The nightingale of Cape Verde

The land is poor but full of song

The nightingale of Cape Verde
By John Ryle  •  November 1996  •  City of Words  •  City of Words  •  The Guardian  •  Posted 2016  •  844 words

There are ten Cape Verde islands—fifteen if you count the very small ones. They lie a few hundred miles beyond the Canaries, on the threshold of Africa. Until last week I couldn’t have named one to save my life. But now the names Brava, Maio, Fogo, Sal and Mindelo have a sweet sound to my ear. And this is thanks to the voice of Cesaria Evora, whose concert in London last week was the high point of the Oris Jazz festival.

I have a couple of Cesaria Evora’s CDs in the house, the fruit of a late-night rummage some months ago through the World Music racks at Tower Records, the section marked “Lusophone” (Could that be like a saxophone?), but it took me till last week, on the eve of her concert, to look at the liner notes. They show a stout, black, regally plain lady of a certain age, standing around on beaches and in bars, barefoot, often with a drink in her hand. At the Queen Elizabeth Hall on Thursday she looked just as she does in the pictures, resolutely barefoot, taking an ostentatious break in mid-set for a cigarette, which she smoked, with some relish, on stage.

But if this picture suggests a rough-tongued, roistering chanteuse nothing could be further from the case. Cesaria Evora’s voice is a pure, soaring contralto; and her songs, or a good proportion of them, belong, we are told, to the genre called morna, minor-key laments for dead friends, lost loves and an abandoned homeland.

Bare rocks in a vast ocean

A way station in the Portuguese maritime empire, Cape Verde was uninhabited until the fifteenth century. Its population is the outcome of miscegenation between Portuguese seafarers and slaves brought from the mainland of Africa. These days, though, more than half of Cape Verdeans live abroad, in Portugal, or its former African colonies, or Rotterdam, or New England. Cesaria Evora herself lives mostly in Paris. (The stress, by the way, falls on the second syllable of “Cesaria”, and the first syllable of “Evora”). The songs she sings speak of the islands of her home country as unshining stars, bare rocks scattered in a vast ocean, places you must leave in order to see clearly, in order to live. Her bare feet, she has said, are  a reminder of where she comes from.

The Capverdean morna is reminiscent, initially, of Portuguese fado, the Lusitanian blues, as sung by its greatest exponent, Amália Rodriguez. Pervaded by regret and sorrow, fado has a claim to be the saddest music in the world. Someone is always lost at sea, someone inconsolably grief-stricken. The fado ensemble and the characteristic Cape Verdean band also have a number of instruments in common, notably the cavaquinho, a kind of ukulele. The songs Cesaria Evora sings, though, are not quite as grim as fado. They are elevated by a sweetness in the lyrics and enlivened by dance rhythms linked to those of Africa and Brazil.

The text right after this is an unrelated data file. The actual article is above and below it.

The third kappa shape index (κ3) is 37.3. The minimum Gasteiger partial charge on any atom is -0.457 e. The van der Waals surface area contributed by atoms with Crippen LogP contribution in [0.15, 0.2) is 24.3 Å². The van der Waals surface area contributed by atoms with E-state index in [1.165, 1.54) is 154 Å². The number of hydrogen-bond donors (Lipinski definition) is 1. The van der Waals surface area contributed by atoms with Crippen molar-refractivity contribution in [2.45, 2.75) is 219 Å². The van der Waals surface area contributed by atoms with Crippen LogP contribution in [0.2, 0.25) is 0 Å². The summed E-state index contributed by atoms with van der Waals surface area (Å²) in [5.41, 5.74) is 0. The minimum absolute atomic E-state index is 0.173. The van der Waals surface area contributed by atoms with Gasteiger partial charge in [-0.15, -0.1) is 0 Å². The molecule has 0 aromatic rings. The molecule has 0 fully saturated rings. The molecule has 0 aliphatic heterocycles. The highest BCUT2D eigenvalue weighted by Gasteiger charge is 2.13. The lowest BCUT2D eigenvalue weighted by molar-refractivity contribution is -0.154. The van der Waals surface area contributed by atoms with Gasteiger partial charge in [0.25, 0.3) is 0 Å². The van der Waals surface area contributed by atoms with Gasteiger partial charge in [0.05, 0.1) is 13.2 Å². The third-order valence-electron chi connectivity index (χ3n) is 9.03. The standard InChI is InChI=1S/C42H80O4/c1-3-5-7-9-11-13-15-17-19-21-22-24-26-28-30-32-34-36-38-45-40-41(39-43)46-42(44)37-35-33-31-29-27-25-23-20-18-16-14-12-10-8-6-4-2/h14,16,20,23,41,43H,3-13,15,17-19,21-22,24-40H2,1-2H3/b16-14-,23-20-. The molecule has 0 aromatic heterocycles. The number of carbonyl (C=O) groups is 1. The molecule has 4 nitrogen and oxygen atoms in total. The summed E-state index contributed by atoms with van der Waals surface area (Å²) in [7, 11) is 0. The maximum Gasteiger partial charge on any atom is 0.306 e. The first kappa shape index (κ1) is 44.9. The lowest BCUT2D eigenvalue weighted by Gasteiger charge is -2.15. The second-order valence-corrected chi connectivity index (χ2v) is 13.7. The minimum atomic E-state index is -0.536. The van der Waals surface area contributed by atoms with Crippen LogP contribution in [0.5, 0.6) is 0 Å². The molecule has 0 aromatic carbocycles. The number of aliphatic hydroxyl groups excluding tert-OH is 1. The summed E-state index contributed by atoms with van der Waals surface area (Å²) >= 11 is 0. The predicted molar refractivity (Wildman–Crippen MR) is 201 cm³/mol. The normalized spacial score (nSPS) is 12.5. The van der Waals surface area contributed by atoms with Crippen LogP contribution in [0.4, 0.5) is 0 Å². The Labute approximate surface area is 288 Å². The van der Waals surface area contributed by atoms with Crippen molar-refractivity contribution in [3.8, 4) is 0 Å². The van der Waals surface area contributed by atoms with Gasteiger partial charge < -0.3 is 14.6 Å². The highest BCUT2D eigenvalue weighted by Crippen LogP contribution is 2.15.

“The land is poor but full of love,” she sings in “My Little Country”,

We have morna and coladera
We have batuque and funana.

In her performance examples of morna, coladera and the more upbeat batuque and funana follow close on one another. The charm and mystery of these names adds itself to those of the islands—to Fogo (Fire Island, so-called for its dormant volcano), to Sal (named for its salt beds), and to Brava, Maio and Mindelo.

CoW-Nightingale of cape verde map

So much sodade, endless sodade

Aficionados of Brazilian popular music will find Cape Verdean rhythms familiar, though there is some doubt, according to the Rough Guide to World Music, whether these rhythms arrived via Brazil or direct from Africa. Batuque and funana certainly seize the limbs in the same way as the dance beats that come from Bahia, the heartland of Brazilian popular music. And the lyrics of Cape Verdean song have something in common with their Brazilian counterparts. The spirit of nostalgia and regret that kicks in when the dancing stops, the feeling that Brazilians call saudade, is strong in Cape Verdean music. In Brazilian Portuguese saudade starts as an oxymoron—sweet sorrow, ceaseless longing—and becomes a life-embracing tautology. So also, it seems, with sodade, as the word is rendered in Kriolu, the Cape Verdean dialect.

“Sodade, Sodade,” sings Cesaria Evora,

So much sodade
Sodade, sodade
Endless sodade…

That might sound like more sodade than you were reckoning on. But take my word for it, it works when you hear it in Portuguese. Opera, in Rose Macaulay’s definition, is the medium in which things may be sung that are too foolish to say. Lusophone popular music may serve for us as the means of expression for thoughts too sweet or too bitter to be expressed in our own tongue. Its speciality is super-saturated melancholy, light-footed melancholy, melancholy that dances. British audiences are just beginning to discover the music of the lusophone world, Brazilian, Portuguese, Angolan and Capverdian; when they do they may find that it alters, not just their horizons, but their sensibility.